In February 2015, The Financial Accounting Standards Board (FASB) issued ASU 2015-02, Consolidation (Topic 810) – Amendments to the Consolidation Analysis. This update will require investment advisers, other related entities and investors in investment companies to re-evaluate the need to consolidate certain variable interest entities (VIEs).
There are two primary models for determining whether consolidation is appropriate:
- The voting interest entity model
- The variable interest entity model
Under the voting interest entity model, the usual condition for controlling financial interest of investment companies formed as limited partnerships or similar entities is ownership by one limited partner or member, directly or indirectly, of more than 50% of the entity’s kick-out rights through voting interests.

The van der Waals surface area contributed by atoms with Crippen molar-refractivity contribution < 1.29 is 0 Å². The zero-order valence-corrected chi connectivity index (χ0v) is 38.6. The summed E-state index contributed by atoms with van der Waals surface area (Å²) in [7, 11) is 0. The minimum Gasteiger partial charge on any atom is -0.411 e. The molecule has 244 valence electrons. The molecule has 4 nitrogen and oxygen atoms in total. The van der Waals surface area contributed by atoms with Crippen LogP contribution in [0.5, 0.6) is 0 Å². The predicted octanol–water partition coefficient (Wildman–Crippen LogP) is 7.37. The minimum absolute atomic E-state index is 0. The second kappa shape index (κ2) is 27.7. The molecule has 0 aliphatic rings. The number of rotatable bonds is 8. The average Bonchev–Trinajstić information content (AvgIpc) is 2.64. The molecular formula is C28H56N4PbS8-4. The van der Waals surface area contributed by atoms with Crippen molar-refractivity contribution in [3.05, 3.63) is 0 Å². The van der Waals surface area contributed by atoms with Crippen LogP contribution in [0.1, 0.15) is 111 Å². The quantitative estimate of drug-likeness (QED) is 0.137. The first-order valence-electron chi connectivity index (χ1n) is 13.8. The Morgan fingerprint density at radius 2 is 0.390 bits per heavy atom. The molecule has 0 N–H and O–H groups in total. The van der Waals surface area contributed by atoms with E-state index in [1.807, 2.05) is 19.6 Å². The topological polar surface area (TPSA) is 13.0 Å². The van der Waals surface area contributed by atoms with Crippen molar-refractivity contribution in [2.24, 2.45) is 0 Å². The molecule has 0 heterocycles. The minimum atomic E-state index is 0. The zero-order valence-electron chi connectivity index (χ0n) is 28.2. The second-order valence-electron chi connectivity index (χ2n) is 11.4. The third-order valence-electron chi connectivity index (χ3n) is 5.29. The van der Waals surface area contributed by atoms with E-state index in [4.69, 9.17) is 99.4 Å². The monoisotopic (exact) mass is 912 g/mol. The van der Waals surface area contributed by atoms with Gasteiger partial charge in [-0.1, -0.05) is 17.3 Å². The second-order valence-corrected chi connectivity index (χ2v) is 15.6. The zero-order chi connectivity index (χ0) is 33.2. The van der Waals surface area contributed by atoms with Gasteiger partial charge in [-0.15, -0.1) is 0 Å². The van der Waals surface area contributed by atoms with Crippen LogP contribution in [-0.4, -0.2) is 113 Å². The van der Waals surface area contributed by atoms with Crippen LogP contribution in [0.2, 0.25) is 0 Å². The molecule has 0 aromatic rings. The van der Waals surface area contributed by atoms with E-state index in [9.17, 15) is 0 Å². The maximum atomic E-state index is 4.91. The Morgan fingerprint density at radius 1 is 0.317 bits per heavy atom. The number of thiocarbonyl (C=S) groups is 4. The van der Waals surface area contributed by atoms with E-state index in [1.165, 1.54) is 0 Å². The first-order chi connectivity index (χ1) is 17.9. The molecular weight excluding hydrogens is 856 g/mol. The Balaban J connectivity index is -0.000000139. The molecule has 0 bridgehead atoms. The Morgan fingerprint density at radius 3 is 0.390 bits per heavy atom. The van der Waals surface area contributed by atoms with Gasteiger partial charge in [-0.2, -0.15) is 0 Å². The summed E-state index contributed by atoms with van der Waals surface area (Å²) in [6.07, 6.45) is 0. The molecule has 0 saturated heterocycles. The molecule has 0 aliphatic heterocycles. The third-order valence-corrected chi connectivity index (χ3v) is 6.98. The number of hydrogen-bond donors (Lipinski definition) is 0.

Under the VIE model, a controlling financial interest is assessed differently than under the voting interest entity model. The difference in assessment is required because a controlling interest may be achieved other than by ownership of voting interests. A controlling financial interest in the VIE model requires both of the following:
- The power to direct the activities that most significantly impact the VIE’s economic performance
- The obligation to absorb losses of the VIE that could potentially be significant to the VIE
A reporting entity with a controlling interest in a VIE is referred to as the primary beneficiary.
Is a Limited Partnership a VIE?